The essence of a healthy diet is a bit of a mystery. Everyone knows that a diet full of plant foods—fruits, vegetables, and nuts—is good for you, as it can lower the risk of cancer, cardiovascular disease, and other ailments. But scientists, being scientists, want to know the exact reason, and they have long eyed antioxidants. These chemicals, found in high amounts in some plants, quench harmful molecules that can run amok in cells, fatally damaging DNA and the cellular machinery.
As the hypothesis that antioxidants offer health benefits took root in the minds of consumers, however, it shriveled in labs. Mounds of studies, conducted over decades, have found no conclusive link between antioxidants and lower disease risks. And, this month, two studies add to evidence that antioxidants may actually increase the spread and severity of some cancers.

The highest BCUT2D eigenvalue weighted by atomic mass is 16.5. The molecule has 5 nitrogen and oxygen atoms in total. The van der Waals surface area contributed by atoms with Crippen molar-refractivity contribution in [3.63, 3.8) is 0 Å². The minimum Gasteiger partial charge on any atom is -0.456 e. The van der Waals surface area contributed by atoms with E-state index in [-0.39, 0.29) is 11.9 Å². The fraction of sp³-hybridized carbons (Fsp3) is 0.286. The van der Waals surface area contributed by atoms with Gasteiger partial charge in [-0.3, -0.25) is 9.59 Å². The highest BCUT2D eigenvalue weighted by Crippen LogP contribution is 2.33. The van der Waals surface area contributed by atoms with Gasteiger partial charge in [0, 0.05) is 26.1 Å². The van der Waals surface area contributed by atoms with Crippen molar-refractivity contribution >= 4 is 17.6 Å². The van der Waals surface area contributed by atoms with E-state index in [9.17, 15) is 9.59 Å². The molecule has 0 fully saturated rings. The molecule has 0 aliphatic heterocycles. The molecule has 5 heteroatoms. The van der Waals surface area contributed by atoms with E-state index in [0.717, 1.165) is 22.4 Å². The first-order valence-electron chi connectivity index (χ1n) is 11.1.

What I’m missing in this story is whether free radicals can actually promote the growth of cancer cells as healthy cells are damaged. Yes, I get that the downside is that antioxidants can protect growing cancer cells, but what about before cancer cells develop? In other words, can the antioxidant protection against free radicals help prevent the formation of cancer cells in the first place? Or is there no link?
I’d like to point out another medical truism: if men were mice, we’d have cured cancer a long time ago.